From the 80s to Now: The Evolution of Animation in Video Games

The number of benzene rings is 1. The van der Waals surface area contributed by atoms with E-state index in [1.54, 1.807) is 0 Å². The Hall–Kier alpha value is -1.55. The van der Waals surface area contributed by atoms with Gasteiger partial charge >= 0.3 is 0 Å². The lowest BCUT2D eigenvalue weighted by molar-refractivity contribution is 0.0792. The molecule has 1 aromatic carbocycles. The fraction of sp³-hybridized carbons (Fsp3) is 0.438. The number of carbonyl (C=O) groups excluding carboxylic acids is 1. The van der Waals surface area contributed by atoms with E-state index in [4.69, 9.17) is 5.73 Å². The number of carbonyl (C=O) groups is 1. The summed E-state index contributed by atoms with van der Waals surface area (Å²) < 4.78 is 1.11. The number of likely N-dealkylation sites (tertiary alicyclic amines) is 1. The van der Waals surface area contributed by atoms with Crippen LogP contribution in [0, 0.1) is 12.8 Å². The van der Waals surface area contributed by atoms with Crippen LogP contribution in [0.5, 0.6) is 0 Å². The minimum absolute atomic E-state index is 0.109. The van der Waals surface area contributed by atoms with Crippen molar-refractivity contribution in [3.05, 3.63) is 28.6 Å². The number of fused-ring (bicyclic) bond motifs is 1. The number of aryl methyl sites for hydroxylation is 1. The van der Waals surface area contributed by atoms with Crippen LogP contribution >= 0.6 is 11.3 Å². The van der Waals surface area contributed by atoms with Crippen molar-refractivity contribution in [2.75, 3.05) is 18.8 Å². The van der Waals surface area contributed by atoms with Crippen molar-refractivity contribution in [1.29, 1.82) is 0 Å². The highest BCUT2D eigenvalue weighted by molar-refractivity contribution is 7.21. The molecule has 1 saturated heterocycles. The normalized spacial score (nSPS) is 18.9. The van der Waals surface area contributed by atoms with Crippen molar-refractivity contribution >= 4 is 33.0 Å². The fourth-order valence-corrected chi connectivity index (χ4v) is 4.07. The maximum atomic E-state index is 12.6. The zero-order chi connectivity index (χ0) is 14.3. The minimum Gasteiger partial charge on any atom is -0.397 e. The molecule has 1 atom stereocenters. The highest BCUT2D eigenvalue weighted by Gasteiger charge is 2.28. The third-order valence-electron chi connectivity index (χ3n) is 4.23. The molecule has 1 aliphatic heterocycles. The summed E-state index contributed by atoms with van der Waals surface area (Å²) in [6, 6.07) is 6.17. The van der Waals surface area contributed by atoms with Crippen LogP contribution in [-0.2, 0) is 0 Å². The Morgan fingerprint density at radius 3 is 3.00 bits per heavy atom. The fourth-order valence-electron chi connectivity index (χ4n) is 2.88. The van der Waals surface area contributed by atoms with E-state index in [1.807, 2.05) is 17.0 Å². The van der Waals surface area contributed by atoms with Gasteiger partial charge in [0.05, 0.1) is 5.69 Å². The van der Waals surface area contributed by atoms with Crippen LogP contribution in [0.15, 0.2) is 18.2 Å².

Video games have certainly come a long way since the Pong days. Video games are no longer a few pixels on the screen making a basic geometric shape; they're complex pieces of art that take years and years to create. Most video games are rich with story, just like you would see in any movie, and as the technology advances game devs are constantly pushing the limits on the graphics that can be rendered in real-time. For example, 14 years ago it would be impossible to see dynamic hair simulated in real-time, but now games like Tomb Raider: Definitive Edition implement dynamic hair convincingly, without sacrificing the gaming experience. Another very impressive aspect of video game advances come in the form of movement, or the animation. Not too long ago, the character animation consisted of very rigid movements, because a complex rig couldn't be built out without sacrificing the game experience, but that's starting to change as we get into the next generation of games. As the graphics improve with each new video game, so too must the character animation. Fluid and believable animation needs to be created to help push the complexity of the characters, whether that's with hand-keyed animation or motion-capture. The expectations of gamers are increasing as graphics improve and the level of character animation they expect is rising. Complex facial rigs are implemented into games and the use of motion capture creates a whole new level of realism to the experience. In 2014, the level of character animation that's possible in a game is nearly on par with fully animated feature films. Let's dive into the evolution of animation in games and look at just how much character animation is implemented into modern games.